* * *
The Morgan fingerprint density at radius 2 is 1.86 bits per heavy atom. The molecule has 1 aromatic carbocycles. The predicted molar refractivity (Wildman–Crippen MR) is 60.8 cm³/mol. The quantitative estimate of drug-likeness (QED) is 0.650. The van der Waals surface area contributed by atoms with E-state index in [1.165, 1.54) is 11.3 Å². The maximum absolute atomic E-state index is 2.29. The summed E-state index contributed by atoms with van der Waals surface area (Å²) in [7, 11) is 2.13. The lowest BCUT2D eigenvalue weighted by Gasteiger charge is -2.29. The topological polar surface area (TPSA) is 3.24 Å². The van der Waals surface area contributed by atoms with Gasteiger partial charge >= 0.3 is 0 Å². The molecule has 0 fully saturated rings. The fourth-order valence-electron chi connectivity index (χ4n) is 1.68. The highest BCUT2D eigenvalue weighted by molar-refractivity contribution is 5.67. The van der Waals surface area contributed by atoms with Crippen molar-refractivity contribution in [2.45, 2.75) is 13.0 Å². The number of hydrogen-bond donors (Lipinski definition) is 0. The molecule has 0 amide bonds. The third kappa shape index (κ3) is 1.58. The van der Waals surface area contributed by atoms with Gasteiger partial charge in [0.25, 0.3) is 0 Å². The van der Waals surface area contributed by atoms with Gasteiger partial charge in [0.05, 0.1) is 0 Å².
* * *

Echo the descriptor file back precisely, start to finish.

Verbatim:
The Morgan fingerprint density at radius 2 is 1.86 bits per heavy atom. The molecule has 1 aromatic carbocycles. The predicted molar refractivity (Wildman–Crippen MR) is 60.8 cm³/mol. The quantitative estimate of drug-likeness (QED) is 0.650. The van der Waals surface area contributed by atoms with E-state index in [1.165, 1.54) is 11.3 Å². The maximum absolute atomic E-state index is 2.29. The summed E-state index contributed by atoms with van der Waals surface area (Å²) in [7, 11) is 2.13. The lowest BCUT2D eigenvalue weighted by Gasteiger charge is -2.29. The topological polar surface area (TPSA) is 3.24 Å². The van der Waals surface area contributed by atoms with Gasteiger partial charge >= 0.3 is 0 Å². The molecule has 0 fully saturated rings. The fourth-order valence-electron chi connectivity index (χ4n) is 1.68. The highest BCUT2D eigenvalue weighted by molar-refractivity contribution is 5.67. The van der Waals surface area contributed by atoms with Crippen molar-refractivity contribution in [2.45, 2.75) is 13.0 Å². The number of hydrogen-bond donors (Lipinski definition) is 0. The molecule has 0 amide bonds. The third kappa shape index (κ3) is 1.58. The van der Waals surface area contributed by atoms with Gasteiger partial charge in [0.25, 0.3) is 0 Å². The van der Waals surface area contributed by atoms with Gasteiger partial charge in [0.05, 0.1) is 0 Å².